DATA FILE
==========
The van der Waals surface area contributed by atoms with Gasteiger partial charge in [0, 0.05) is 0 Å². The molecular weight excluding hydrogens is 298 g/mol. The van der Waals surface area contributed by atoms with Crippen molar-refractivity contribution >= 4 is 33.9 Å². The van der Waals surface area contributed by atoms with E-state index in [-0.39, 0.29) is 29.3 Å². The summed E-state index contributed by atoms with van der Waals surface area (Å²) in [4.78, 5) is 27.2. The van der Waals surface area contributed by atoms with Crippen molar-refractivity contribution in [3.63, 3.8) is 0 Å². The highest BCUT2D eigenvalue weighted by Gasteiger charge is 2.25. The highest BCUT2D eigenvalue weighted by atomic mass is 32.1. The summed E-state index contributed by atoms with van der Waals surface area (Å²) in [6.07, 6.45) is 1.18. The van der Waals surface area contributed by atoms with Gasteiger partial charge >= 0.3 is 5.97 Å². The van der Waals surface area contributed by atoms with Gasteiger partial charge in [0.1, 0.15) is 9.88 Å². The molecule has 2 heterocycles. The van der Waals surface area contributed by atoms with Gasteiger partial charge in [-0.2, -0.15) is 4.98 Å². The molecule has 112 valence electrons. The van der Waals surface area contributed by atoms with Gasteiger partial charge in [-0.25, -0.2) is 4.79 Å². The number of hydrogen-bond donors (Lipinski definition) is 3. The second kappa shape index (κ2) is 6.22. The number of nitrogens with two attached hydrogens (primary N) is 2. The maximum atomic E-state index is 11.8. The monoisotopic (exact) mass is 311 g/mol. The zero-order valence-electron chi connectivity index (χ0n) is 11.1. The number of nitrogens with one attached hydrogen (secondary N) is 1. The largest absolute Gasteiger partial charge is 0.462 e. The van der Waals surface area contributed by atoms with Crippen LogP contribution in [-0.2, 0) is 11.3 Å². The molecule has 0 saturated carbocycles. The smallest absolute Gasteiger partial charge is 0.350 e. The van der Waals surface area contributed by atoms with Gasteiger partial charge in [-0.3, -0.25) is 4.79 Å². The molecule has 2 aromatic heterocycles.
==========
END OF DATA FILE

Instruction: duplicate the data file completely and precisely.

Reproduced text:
The van der Waals surface area contributed by atoms with Gasteiger partial charge in [0, 0.05) is 0 Å². The molecular weight excluding hydrogens is 298 g/mol. The van der Waals surface area contributed by atoms with Crippen molar-refractivity contribution >= 4 is 33.9 Å². The van der Waals surface area contributed by atoms with E-state index in [-0.39, 0.29) is 29.3 Å². The summed E-state index contributed by atoms with van der Waals surface area (Å²) in [4.78, 5) is 27.2. The van der Waals surface area contributed by atoms with Crippen molar-refractivity contribution in [3.63, 3.8) is 0 Å². The highest BCUT2D eigenvalue weighted by Gasteiger charge is 2.25. The highest BCUT2D eigenvalue weighted by atomic mass is 32.1. The summed E-state index contributed by atoms with van der Waals surface area (Å²) in [6.07, 6.45) is 1.18. The van der Waals surface area contributed by atoms with Gasteiger partial charge >= 0.3 is 5.97 Å². The van der Waals surface area contributed by atoms with Gasteiger partial charge in [0.1, 0.15) is 9.88 Å². The molecule has 2 heterocycles. The van der Waals surface area contributed by atoms with Gasteiger partial charge in [-0.2, -0.15) is 4.98 Å². The molecule has 112 valence electrons. The van der Waals surface area contributed by atoms with Gasteiger partial charge in [-0.25, -0.2) is 4.79 Å². The number of hydrogen-bond donors (Lipinski definition) is 3. The second kappa shape index (κ2) is 6.22. The number of nitrogens with two attached hydrogens (primary N) is 2. The maximum atomic E-state index is 11.8. The monoisotopic (exact) mass is 311 g/mol. The zero-order valence-electron chi connectivity index (χ0n) is 11.1. The number of nitrogens with one attached hydrogen (secondary N) is 1. The largest absolute Gasteiger partial charge is 0.462 e. The van der Waals surface area contributed by atoms with Crippen LogP contribution in [-0.2, 0) is 11.3 Å². The molecule has 0 saturated carbocycles. The smallest absolute Gasteiger partial charge is 0.350 e. The van der Waals surface area contributed by atoms with Gasteiger partial charge in [-0.3, -0.25) is 4.79 Å². The molecule has 2 aromatic heterocycles.